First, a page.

It appears to me that the Ondo South district has been forsaken and abandoned by Benin Electricity Distribution Company (BEDC). It is extremely very clear to all Nigerians that the distribution companies (DisCos) do not have the capacity to provide the electricity that they said they were going to give. It is not just BEDC, it is all of them. For instance, in my community there is a stalemate. BEDC wants to energise transformers, saying that we should be buying credit to be given to all the houses attached to the transformers. They can take the money at will. A particular transformer got N200,000 and they got electricity for just six days, not six consecutive days. It was haphazardly distributed in weeks and in all, it was just six days and the money got finished. We have always said give us prepaid meters and let each house have its own meters and from it you can deduct your money rather than asking me as the head of the community to be helping you to gather money from members of the community into a particular transformer. It doesn’t work that way. So, big houses and small houses, how do you determine what is to be paid? They refused. I found that after petroleum in this country, another source of milking the masses dry is electricity. Those providing electricity know that that is their own gold mine and they are using every opportunity to rob the masses of their hard-earned income.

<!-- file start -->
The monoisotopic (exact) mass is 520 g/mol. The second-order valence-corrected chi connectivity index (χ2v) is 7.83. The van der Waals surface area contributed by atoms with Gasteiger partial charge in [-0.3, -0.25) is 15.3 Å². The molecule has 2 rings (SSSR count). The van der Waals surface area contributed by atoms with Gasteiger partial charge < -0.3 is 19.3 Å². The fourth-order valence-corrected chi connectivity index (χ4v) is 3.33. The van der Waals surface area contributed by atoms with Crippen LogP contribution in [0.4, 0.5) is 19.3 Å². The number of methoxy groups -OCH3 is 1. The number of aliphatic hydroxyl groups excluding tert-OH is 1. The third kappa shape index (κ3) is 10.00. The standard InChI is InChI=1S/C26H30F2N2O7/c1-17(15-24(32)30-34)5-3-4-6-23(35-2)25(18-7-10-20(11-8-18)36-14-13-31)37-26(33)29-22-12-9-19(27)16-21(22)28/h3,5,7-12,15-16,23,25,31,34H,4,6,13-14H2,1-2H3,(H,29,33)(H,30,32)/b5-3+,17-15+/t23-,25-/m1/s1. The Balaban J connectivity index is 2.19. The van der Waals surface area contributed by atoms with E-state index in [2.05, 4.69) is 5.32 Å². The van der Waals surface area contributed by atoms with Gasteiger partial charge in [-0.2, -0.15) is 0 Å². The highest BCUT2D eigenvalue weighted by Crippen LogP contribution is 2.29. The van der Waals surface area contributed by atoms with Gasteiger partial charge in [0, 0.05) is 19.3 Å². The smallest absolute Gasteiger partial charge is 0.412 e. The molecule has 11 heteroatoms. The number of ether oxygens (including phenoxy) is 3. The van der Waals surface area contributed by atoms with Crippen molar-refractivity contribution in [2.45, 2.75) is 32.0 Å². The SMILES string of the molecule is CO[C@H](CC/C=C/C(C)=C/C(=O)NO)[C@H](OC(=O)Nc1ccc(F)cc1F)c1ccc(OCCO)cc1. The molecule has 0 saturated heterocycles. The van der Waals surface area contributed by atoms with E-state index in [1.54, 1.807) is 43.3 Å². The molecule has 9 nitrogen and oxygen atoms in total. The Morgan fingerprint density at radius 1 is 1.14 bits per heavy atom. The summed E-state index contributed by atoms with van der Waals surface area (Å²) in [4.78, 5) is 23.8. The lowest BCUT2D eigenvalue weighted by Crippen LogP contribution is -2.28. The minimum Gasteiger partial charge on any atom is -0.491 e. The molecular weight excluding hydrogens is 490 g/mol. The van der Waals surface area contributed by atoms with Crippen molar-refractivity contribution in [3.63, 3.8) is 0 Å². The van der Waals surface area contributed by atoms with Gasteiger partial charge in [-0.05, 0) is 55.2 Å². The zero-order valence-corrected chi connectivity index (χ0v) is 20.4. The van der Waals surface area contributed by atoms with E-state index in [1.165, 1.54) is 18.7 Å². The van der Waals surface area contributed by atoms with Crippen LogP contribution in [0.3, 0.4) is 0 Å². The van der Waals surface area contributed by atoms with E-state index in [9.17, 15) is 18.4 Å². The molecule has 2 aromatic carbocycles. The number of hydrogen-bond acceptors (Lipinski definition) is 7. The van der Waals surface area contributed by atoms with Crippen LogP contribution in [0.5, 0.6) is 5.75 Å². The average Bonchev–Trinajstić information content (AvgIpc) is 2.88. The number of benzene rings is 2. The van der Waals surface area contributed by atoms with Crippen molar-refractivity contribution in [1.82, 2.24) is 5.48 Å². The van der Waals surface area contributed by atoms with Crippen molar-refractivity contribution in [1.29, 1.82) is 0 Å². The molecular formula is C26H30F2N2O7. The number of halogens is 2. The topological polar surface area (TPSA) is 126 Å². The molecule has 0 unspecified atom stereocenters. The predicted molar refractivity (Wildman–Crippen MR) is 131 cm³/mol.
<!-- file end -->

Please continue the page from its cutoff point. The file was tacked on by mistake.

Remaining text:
Up till today, in Ilaje, Ikale, Ese Odo there has been no electricity for 12 years and BEDC does not care. Why? If we are not ready to allow them to continue to steal from our people through bulk metering, they are not ready to give us electricity. And even if we do that, they do not have the facilities. We know this because the whole of Igbokoda and Ilaje will need more than 12 Megawatts of electricity. What BEDC is collecting from Transmission Company of Nigeria (TCN) for the whole of six local government areas is 6 Megawatts. If Igbokoda alone needs more than 10 – 12, and you are collecting six for the whole of that region deliberately, there is no way we can have electricity because they do not have the capacity to buy more. So they are denying us. So, there has been no improvement at all in the electricity situation. None whatsoever.
Are there no new steps being taken to figure things out?
Every step we have taken has been frustrated by the BEDC. The law says you cannot be cut off the national grid for more than 12 months. After three months, you have the right to declare emergency on electricity. We will go to NERC and they would say ‘we don’t want violence; let’s call them’. They will call and BEDC will come up with yet another lie and eventually conclude with the usual: ‘We are working on it’. That has been the situation for the past six years. We have not got anywhere. The Niger Delta Power Holding Company came to repair the damaged lines and to install more electricity poles and lines for areas that were not developed before now. They installed new transformers, etc. some people, because they knew that they have no capacity to give us electricity, connived with some criminals to remove the cables of the transformers and said ‘well, you know, now that they have stolen your cables, those places cannot have electricity.’ Nobody would go to remove those things without somebody who knows the importance of those things and who is out as a saboteur to deny us the opportunity thereof. NDPHC did all the repairs, that has allowed some skeletal power supply to get to some of the places but the major installations by the Niger Delta has been vandalised, important components have been stolen and we suspect professionals in BEDC. That is where we are, because when you talk they will say you don’t have cables, until you get cables, there is nothing we can do, so we are just going round in a circle.